Friday, April 13, 2007

Comic Book Cover of the Day!

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And I'm inaugurating the replacement for "TV Comic Cover of the Day" with this issue of Lois Lane, featuring one of the most bizarre stories to come out of the relevance period (although honestly, I don't know if this came out before or after the Green Lantern/Green Arrow series started).

I'm sure you've all read the story... I think it's even been in one of those "Superman in the..." volumes. Basically, Lois is trying to interview black people in the Metropolis slums, but because she's white, nobody will talk to her. So she gets Superman to temporarily change her into a black woman with some Kryptonian device, and suddenly, cabs won't stop to pick her up, and black people treat her like she's human. She even meets up with a black activist who wouldn't give her the time of day before, but will now. By the end of the story, Lois gives this guy a blood transfusion, and midway through, the Kryptonian machine wears off, but the activist just smiles at her anyway, showing that both she and the black guy have learned something.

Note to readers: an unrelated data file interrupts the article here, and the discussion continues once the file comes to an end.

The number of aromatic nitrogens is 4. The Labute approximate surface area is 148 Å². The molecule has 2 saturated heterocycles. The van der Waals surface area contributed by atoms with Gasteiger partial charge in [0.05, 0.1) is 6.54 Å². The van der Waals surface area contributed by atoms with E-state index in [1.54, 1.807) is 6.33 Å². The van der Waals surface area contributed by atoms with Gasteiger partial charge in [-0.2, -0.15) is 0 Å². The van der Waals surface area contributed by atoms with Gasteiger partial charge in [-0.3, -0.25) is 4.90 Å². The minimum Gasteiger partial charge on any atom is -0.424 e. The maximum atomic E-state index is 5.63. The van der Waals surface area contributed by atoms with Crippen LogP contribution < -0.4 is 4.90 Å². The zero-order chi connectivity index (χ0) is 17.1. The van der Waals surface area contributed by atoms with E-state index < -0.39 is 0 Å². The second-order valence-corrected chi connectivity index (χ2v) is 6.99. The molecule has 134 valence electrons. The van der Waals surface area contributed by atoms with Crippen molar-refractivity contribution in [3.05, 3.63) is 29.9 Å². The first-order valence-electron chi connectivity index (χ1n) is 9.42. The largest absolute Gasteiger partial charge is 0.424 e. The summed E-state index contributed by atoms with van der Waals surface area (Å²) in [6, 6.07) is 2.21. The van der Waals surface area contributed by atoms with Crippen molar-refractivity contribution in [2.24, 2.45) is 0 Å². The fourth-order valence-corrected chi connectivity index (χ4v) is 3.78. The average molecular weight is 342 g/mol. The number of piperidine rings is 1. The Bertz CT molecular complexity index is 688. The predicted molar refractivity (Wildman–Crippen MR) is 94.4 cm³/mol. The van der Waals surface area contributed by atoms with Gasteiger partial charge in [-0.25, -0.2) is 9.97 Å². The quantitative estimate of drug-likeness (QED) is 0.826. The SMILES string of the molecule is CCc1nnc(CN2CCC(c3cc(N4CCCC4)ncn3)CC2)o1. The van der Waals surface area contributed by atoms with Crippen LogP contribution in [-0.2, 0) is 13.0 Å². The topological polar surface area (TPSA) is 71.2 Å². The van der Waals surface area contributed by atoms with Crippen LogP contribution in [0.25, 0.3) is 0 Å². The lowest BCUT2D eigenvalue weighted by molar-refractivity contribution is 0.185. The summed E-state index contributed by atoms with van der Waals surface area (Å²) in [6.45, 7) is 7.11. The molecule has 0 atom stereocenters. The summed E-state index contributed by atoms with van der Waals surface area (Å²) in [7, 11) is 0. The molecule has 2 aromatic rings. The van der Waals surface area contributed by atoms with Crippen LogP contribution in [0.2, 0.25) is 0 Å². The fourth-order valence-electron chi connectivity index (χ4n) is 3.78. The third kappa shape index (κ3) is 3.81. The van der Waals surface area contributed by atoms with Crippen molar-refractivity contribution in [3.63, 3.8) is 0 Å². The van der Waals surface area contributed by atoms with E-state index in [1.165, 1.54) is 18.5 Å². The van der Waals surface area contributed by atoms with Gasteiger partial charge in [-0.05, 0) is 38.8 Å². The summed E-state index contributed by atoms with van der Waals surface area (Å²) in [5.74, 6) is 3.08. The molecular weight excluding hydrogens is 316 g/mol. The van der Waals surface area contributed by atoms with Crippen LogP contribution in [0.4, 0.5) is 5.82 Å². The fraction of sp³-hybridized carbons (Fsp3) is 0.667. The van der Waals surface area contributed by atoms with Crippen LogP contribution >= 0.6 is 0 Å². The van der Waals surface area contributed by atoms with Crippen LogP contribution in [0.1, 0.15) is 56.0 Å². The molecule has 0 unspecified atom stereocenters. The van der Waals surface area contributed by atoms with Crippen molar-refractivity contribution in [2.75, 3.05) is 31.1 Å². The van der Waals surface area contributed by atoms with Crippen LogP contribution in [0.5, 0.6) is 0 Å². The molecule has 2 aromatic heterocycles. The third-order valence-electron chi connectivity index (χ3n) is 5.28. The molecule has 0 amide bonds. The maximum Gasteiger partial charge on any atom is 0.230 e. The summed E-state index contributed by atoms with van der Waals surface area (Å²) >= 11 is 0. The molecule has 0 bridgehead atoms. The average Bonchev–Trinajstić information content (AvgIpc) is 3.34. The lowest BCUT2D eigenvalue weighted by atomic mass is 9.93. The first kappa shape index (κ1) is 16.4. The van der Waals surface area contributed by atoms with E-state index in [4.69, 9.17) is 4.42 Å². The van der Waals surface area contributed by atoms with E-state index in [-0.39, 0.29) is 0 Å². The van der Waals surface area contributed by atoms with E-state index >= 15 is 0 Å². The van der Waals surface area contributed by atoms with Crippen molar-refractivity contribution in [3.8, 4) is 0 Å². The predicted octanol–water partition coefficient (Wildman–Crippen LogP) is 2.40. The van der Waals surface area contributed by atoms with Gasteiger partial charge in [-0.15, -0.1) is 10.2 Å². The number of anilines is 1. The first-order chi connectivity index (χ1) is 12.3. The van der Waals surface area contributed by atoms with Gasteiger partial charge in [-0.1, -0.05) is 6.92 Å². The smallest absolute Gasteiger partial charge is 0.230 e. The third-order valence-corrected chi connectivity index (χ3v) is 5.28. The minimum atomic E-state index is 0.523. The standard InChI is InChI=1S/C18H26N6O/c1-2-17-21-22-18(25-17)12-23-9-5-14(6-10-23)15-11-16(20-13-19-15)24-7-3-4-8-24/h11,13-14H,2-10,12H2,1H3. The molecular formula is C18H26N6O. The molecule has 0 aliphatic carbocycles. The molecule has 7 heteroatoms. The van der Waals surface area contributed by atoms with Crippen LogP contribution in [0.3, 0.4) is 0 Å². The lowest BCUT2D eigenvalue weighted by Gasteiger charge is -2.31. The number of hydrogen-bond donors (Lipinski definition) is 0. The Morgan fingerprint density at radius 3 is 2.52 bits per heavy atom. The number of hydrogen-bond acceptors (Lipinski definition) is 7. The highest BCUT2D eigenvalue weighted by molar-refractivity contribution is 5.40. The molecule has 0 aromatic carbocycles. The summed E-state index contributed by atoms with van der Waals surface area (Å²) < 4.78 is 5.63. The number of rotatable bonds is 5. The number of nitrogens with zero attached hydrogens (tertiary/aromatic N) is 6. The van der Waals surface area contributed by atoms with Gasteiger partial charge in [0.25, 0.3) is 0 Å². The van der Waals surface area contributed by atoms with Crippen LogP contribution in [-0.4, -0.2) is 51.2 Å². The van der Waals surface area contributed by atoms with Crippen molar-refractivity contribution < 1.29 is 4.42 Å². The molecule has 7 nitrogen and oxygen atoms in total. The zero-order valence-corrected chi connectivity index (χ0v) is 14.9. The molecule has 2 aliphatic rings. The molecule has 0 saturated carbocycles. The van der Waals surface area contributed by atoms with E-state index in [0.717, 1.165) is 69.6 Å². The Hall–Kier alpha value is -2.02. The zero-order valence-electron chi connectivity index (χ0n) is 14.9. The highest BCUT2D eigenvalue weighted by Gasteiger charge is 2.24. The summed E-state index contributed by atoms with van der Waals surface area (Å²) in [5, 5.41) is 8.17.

While I can applaud the idea behind the tale... surely, it's unusual that Lois couldn't get a single black person to talk to her before her transformation? While a point is trying to be made about racism, the point's also being made about reverse racism... but the fact of the matter is, naturally, that not all white people are (or even have been) racist towards blacks, and vice-versa. Everyone is different, after all.

Probably the most unusual thing about this tale, however, is its title... a play on a porno movie out around this time, called "I am Curious (Yellow)" or something like that (and no, I've never seen it, so I have no idea what the "plot" might be).


1 comment:

  1. I never heard that they did this. I think it's pretty daring for its time. Maybe someone at DC read the book "Black Like Me," a memoir of a white man who passed as black.

    "I Am Curious (Yellow)" was considered shocking at the time, almost like porn film. I'm surprised that a code-approved comic of this era would refer to it. I just looked it up in the Internet Movie Database. It's the Swedish film "Jag är nyfiken - en film i gult." It's a documentary about a young woman, with a lot of political issues, and documentarians also document themselves documenting her. It sounds good to me. I just added it to my Netflix queue, so I'll know soon.


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